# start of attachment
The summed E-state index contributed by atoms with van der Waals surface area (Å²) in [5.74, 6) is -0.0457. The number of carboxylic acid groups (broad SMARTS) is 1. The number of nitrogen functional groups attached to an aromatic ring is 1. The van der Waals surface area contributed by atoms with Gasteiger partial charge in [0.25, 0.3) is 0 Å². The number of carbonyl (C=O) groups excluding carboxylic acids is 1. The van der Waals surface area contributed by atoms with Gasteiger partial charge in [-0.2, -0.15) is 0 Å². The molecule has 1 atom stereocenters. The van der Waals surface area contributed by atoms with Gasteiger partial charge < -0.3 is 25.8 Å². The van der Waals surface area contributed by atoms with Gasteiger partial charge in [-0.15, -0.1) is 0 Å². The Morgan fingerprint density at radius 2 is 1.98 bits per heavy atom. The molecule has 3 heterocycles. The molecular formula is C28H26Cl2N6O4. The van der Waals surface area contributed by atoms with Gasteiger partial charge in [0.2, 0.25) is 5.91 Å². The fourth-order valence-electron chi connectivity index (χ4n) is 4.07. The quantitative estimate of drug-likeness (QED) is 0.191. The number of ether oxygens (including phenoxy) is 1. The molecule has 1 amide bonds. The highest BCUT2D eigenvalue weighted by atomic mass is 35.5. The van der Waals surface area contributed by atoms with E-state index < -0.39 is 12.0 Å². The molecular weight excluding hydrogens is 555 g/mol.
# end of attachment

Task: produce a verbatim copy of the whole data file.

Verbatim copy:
The summed E-state index contributed by atoms with van der Waals surface area (Å²) in [5.74, 6) is -0.0457. The number of carboxylic acid groups (broad SMARTS) is 1. The number of nitrogen functional groups attached to an aromatic ring is 1. The van der Waals surface area contributed by atoms with Gasteiger partial charge in [0.25, 0.3) is 0 Å². The number of carbonyl (C=O) groups excluding carboxylic acids is 1. The van der Waals surface area contributed by atoms with Gasteiger partial charge in [-0.2, -0.15) is 0 Å². The molecule has 1 atom stereocenters. The van der Waals surface area contributed by atoms with Gasteiger partial charge < -0.3 is 25.8 Å². The van der Waals surface area contributed by atoms with Gasteiger partial charge in [-0.15, -0.1) is 0 Å². The Morgan fingerprint density at radius 2 is 1.98 bits per heavy atom. The molecule has 3 heterocycles. The molecular formula is C28H26Cl2N6O4. The van der Waals surface area contributed by atoms with Gasteiger partial charge in [0.2, 0.25) is 5.91 Å². The fourth-order valence-electron chi connectivity index (χ4n) is 4.07. The quantitative estimate of drug-likeness (QED) is 0.191. The number of ether oxygens (including phenoxy) is 1. The molecule has 1 amide bonds. The highest BCUT2D eigenvalue weighted by atomic mass is 35.5. The van der Waals surface area contributed by atoms with E-state index < -0.39 is 12.0 Å². The molecular weight excluding hydrogens is 555 g/mol.